No one before (and few since) rose so far and so fast from a simple rural background to national fame. Cook was marked for greatness from the outset.
What were James Cook's beginnings?
Cook was born in the small Yorkshire village of Marton on the 27 October 1728 to a humble rural family. Marked out early on from his siblings and peers, the young Cook received a good education thanks to the patronage of the local Lord of the Manor.
At 17, he worked for a shopkeeper in Staithes near Whitby. Here he decided that a life at sea was what he wanted and he became apprenticed to a firm of Whitby coal shippers. At the age of 18, he first went to sea. His ship, the Freelove, lugged Tyne coal down to London before the return trip to Whitby.
A promising merchant seaman
He worked hard at mathematics and at astronomy, which was very important for navigators. He was soon offered command of a merchant ship the Friendship. A solid and, for someone of his background, somewhat remarkable career in the merchant navy seemed assured. For reasons debated to this day he turned instead to the Royal Navy, took a demotion from his rank as master and more or less started again.
Paying his dues in His Majesty’s Navy
He now knew his way around a ship and his knowledge of the oftentimes-tricky coasts of Britain was excellent. He could claim experience of the North Sea, the Baltic routes, the Irish Sea and the Channel but this was clearly not enough for the ambitious Cook.
Upon joining the Navy he was not sent far afield at first, instead he found himself patrolling the English Channel as Britain found itself at war with France. His first commander Captain Joseph Hamar was quickly relieved of his command under a cloud. When fellow Yorkshire man Captain Palliser took command. The young Cook found a mentor and a teacher of skills such as charting and navigation. Over the next couple of years, he would see action a number of times and secure promotion to the rank of full master.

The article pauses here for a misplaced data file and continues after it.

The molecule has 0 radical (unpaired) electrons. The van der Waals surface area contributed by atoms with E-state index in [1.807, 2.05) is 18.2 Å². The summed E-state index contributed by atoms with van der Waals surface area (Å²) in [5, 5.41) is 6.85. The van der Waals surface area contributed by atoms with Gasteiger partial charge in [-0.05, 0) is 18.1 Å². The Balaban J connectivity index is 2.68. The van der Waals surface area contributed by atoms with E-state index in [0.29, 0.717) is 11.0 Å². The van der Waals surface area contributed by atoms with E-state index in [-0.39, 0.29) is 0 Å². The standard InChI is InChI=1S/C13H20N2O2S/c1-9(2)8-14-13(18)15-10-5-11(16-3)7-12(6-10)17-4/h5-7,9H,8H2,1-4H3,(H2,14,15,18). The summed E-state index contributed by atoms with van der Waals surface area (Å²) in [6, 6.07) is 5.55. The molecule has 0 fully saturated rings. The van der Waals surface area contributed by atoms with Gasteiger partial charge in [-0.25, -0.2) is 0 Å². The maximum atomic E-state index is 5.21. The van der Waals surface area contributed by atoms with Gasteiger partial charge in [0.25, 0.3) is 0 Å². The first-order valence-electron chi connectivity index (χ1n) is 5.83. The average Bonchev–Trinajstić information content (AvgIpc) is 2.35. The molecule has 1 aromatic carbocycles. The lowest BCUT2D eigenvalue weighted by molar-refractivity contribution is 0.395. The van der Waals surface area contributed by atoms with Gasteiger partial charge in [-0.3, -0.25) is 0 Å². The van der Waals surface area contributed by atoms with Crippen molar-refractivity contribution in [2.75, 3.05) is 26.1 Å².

His first ship as master was the HMS Pembroke and his first voyage would be as part of a fleet determined to rout the French from modern-day Canada.
The French were dependent on the St Lawrence River to supply their troops and settlements. To this end, two impressive forts were built. It was clear that if Britain could take and hold the river, the French would be forced to abandon Canada if not the whole of North America.
On the voyage to Canada, 26 men would be lost, most to scurvy. As the person in charge of ensuring the Pembroke functioned properly, the human and naval cost of the disease would have impressed Cook and his later attention to diet would have a profound effect on the lives of mariners.
On this militarily successful trip, Cook was to befriend an army lieutenant Samuel Holland and learn the art and science of surveying. He quickly set about surveying the St Lawrence and his efforts were noted back at the Admiralty. His abilities in this regard would be a hallmark of the rest of his career.
Having distinguished himself in a great military victory and having spent additional years in North America, at the age of 33, Cook returned to London and promptly married a young woman of his acquaintance Elizabeth Batts.
Within three months though he would be appointed to survey Newfoundland and on returning from that first survey he would be attending the baptism of his first child, a son. Over the next few years he would continue to chart Britain’s newly acquired lands and head home to transcribe and copy them out each winter.
“Mr. Cook’s Genius and Capacity”
In the summer of 1766, on his own initiative, he carefully observed an eclipse of the Sun and his renown spread to the Royal Society. Here was a naval officer who could handle a telescope as well as a ship. The great age of science and the naval supremacy of the British had met in one man.